For centuries, the healthier populations in the Mediterranean region have enjoyed wine in light to moderate amounts, usually with meals. Epidemiologic studies there and in other parts of the world have associated reasonable alcohol consumption with prolonged lifespan, reduced coronary artery disease, diminished Alzheimer’s and other dementias, and possibly fewer strokes. Alcohol tends to increase HDL cholesterol, have an antiplatelet effect, and may reduce C-reactive protein, a marker of arterial inflammation. These effects would tend to reduce cardiovascular disease. Wine taken with meals provides antioxidant phytochemicals (polyphenols, procyanidins) which may protect against atherosclerosis and some cancers. 

What’s a “reasonable” amount of alcohol? An old medical school joke is that a “heavy drinker” is anyone who drinks more than the doctor does. Light to moderate alcohol consumption is generally consi-dered to be one or fewer drinks per day for a woman, two or fewer drinks per day for a man. One drink is 5 ounces of wine, 12 ounces of beer, or 1.5 ounces of 80 proof distilled spirits (e.g., vodka, whiskey, gin). The optimal health-promoting type of alcohol is unclear. I tend to favor wine, a time-honored component of the Mediterranean diet. Red wine in particular is a rich source of resveratrol, which is thought to be a major contributor to the cardioprotective benefits associated with light to moderate alcohol consumption. Grape juice may be just as good—it’s too soon to tell.
    
I have no intention of overselling the benefits of alcohol. If you are considering habitual alcohol as a food, be aware that the health benefits are still somewhat debatable. Consumption of three or more alcoholic drinks per day is clearly associated with a higher risk of breast cancer in women. Even one or two drinks daily may slightly increase the risk. Folic acid supplementation might mitigate the risk. If you are a woman and breast cancer runs in your family, strongly consider abstinence. Be cautious if there are alcoholics in your family; you may have inherited the predisposition. If you take any medications or have chronic medical conditions, check with your personal physician first. For those drinking above light to mod-erate levels, alcohol is clearly perilous. Higher dosages can cause hypertension, liver disease, heart failure, certain cancers, and other medical problems. And psychosocial problems. And legal problems. And death. Heavy drinkers have higher rates of violent and accidental death. Alcoholism is often fatal. You should not drink alcohol if you:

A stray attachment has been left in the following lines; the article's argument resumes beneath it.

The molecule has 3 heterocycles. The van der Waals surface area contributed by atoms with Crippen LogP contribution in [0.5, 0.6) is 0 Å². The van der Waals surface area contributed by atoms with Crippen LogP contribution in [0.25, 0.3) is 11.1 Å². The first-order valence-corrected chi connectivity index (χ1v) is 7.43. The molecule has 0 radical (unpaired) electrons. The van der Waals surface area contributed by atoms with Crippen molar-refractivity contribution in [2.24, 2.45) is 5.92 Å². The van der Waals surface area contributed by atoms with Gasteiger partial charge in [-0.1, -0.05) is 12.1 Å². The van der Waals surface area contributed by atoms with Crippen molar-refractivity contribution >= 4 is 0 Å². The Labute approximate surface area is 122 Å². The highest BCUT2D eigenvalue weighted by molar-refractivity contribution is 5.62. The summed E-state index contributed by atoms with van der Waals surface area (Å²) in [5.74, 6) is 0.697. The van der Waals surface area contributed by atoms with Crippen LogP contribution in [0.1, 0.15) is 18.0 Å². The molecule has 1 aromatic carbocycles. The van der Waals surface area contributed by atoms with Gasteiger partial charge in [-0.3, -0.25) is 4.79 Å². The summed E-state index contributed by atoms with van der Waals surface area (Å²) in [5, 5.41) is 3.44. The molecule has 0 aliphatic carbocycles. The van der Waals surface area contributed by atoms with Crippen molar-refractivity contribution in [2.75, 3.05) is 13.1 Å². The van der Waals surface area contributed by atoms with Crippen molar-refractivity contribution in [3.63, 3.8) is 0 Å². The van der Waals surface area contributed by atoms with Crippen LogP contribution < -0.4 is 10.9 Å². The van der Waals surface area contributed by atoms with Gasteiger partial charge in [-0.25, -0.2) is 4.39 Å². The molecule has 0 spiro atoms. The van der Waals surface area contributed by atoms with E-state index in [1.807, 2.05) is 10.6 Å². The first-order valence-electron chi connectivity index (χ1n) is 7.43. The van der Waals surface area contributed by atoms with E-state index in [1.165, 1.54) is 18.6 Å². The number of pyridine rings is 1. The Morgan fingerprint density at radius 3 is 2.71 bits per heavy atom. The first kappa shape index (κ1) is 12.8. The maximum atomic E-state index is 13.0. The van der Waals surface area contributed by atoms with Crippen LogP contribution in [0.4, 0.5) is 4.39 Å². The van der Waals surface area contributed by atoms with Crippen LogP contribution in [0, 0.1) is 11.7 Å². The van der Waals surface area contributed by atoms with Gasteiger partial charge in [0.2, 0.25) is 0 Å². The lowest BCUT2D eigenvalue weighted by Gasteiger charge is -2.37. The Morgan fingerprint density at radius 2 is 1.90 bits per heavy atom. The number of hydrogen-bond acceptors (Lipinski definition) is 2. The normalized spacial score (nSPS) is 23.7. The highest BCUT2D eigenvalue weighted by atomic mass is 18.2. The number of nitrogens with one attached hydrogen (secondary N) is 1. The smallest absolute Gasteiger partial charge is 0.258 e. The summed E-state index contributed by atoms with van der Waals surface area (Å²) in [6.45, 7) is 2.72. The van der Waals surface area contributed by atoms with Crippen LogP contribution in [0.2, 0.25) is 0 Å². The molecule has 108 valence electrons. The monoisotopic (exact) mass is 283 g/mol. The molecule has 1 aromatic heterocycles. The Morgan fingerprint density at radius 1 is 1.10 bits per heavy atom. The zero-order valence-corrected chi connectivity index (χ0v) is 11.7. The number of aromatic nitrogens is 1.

■  have a history of alcohol abuse
                or alcoholism
            ■  have liver or pancreas disease
            ■  are pregnant or trying to become
                pregnant
            ■  may have the need to operate
                dangerous equipment or machinery,
                such as an automobile, while under
                the influence of alcohol
            ■  have a demonstrated inability to
                limit yourself to acceptable
                intake levels
            ■  have personal prohibitions due
                to religious, ethical, or other
                reasons. 
    
Cancer

Do you ever worry about cancer? You should. It’s the second leading cause of death. Over 500,000 people die from cancer each year in the United States. One third of people in the United States will develop cancer. Twenty percent of us will die from cancer. About half the deaths are from cancer of the lung, breast, and colon/rectum. Are you worried yet?